Okay, so Jimmy Dean is the quintessential bad boy. But what happens when the boy becomes a man... Hold on to your hearts ladies, cos three actors in the fifties and sixties made these parts there own.
Marlon Brando, who before he became the size of a small-semi detached house, exuded raw sexuality in films such as Streetcar Named Desire and The Wild One. My favourite though has to be On the Waterfront. I've blogged about it before, so I won't rant on about it now, because frankly I could write a novel about how good this film is. Surfice it to say, Terry Malloy, the beaten down ex-boxer in the film is the perfect combo of tough and tender. Inarticulate and tortured by guilt, Brando's performance is a work of genius... Not least in the justifiably famous 'I coulda been a contender' scene where he takes his gangland brother to task for selling him and his hopes of becoming a real fighter down the river. It's a heart-breaking scene done with just the right balance of tenderness and disillusionment.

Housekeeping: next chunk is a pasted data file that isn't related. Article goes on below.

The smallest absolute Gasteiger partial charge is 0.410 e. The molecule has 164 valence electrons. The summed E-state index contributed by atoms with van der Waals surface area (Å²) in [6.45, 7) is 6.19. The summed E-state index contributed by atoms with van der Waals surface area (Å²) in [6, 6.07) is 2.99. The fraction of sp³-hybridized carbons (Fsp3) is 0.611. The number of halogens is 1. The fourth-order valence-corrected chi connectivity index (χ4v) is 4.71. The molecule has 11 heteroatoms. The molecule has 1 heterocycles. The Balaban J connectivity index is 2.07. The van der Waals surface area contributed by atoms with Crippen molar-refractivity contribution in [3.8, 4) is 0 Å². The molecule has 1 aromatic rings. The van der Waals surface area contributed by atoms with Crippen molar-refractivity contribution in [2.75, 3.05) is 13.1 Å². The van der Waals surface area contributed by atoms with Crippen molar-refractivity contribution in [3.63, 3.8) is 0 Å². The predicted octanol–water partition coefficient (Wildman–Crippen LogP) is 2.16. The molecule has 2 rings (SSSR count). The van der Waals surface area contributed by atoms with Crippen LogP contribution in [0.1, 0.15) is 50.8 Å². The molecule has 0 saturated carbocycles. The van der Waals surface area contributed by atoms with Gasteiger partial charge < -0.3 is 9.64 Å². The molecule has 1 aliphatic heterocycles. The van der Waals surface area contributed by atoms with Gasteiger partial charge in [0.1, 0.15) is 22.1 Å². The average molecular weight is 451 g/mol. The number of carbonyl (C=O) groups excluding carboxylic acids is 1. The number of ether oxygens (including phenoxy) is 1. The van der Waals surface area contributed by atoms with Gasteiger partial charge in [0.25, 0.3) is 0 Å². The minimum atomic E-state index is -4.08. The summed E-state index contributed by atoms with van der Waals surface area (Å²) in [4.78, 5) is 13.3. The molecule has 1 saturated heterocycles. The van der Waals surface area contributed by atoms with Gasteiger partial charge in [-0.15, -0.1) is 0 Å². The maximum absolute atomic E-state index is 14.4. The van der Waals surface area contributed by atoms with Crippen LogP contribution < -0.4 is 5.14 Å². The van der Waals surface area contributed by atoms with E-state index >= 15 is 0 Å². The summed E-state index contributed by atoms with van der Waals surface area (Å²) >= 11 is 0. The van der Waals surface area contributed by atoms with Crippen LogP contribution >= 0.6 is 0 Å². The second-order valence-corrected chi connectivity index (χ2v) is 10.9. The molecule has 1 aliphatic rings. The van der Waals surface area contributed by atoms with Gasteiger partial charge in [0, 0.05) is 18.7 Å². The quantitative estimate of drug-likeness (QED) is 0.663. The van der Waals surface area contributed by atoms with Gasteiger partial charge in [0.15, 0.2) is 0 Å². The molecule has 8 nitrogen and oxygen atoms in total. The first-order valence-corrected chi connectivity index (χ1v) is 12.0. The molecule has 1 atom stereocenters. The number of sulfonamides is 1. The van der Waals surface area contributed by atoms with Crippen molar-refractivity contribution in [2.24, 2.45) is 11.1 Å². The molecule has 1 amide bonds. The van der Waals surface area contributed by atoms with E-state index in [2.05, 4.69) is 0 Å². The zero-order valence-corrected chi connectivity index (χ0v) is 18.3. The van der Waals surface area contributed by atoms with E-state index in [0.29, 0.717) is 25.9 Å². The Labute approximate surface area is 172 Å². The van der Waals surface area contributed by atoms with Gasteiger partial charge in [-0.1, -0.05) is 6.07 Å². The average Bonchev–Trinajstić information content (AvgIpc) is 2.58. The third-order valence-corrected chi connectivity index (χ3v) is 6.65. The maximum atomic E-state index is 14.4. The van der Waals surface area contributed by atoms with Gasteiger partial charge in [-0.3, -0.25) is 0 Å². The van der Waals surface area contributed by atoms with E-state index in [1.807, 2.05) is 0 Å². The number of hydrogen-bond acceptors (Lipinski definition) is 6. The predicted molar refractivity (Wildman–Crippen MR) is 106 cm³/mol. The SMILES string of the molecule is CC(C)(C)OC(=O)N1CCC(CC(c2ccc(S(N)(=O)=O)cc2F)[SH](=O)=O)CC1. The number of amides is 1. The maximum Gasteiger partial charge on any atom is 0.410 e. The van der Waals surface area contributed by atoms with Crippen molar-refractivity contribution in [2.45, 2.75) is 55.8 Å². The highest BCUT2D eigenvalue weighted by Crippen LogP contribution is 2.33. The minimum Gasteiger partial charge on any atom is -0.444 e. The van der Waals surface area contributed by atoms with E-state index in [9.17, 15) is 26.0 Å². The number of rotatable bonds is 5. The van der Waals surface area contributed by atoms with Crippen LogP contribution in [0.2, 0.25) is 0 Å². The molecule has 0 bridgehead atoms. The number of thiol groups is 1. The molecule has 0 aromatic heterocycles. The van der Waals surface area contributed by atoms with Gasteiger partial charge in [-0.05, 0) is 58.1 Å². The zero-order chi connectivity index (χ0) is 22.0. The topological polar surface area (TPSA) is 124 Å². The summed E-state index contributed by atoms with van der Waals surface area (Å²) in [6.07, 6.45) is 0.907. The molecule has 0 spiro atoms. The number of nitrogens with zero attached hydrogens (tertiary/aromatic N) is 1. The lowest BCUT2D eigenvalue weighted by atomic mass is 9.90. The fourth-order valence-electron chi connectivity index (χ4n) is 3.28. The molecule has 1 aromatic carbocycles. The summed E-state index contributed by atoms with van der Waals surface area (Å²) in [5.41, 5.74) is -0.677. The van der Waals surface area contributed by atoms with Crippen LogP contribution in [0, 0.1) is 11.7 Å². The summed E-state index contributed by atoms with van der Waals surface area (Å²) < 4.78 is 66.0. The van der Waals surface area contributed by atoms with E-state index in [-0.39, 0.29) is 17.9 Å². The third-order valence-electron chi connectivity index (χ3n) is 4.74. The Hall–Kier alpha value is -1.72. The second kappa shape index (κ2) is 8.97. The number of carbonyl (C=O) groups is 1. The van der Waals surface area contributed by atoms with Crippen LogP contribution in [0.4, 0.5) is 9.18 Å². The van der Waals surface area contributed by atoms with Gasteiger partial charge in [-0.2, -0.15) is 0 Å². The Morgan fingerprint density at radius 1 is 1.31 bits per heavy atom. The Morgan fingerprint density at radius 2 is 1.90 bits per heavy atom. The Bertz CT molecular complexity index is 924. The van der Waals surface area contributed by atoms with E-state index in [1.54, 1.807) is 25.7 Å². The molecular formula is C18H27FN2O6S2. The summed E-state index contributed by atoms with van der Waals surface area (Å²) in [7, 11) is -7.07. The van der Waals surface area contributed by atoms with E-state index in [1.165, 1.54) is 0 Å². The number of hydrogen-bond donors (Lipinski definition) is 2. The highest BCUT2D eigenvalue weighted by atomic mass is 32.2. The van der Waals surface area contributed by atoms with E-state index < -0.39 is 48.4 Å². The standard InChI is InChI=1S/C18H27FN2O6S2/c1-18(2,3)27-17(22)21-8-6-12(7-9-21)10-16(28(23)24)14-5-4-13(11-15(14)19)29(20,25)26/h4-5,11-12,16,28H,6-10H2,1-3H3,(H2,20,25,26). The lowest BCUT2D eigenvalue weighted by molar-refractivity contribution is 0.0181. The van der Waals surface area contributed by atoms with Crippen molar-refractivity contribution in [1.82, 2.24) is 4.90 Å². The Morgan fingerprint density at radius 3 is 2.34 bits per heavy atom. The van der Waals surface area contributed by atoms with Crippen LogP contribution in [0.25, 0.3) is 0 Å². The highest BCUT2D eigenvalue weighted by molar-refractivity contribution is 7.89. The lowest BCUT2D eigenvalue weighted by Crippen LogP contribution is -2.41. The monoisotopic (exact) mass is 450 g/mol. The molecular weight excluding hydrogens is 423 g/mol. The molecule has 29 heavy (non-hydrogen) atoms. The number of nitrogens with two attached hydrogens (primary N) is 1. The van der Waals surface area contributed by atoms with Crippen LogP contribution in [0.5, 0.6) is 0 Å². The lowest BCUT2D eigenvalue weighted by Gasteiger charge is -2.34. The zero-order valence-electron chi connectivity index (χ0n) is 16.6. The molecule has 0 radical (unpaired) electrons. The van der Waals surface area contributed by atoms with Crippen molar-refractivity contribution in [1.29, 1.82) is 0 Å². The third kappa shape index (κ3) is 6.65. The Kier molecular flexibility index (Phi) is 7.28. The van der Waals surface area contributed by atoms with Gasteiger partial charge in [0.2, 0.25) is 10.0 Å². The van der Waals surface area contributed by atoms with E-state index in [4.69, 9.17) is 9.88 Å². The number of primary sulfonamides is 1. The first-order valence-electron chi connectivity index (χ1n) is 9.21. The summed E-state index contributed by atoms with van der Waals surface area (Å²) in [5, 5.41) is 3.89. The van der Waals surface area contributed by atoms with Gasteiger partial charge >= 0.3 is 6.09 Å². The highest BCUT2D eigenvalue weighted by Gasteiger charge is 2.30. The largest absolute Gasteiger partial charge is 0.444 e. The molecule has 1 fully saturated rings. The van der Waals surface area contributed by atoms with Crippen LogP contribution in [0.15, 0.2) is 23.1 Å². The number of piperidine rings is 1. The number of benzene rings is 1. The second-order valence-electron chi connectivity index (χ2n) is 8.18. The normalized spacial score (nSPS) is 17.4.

Then there's Paul Newman. Almost too beautiful to be real with those piercing blue eyes and chiselled cheekbones, he's at his sexiest in The Long Hot Summer, where he plays the ultimate outsider (another important bad boy trait!!). A man who's hustled and cheated and charmed his way through life and seems to have very little substance until Joanne Woodward's smart sassy spinster discovers the truth... That what he's really doing is running from a miserable childhood and punishing himself for the sins of his father.... My heart was lost, and Joanne's was too - the pair fell in love while making the movie and boy does it show.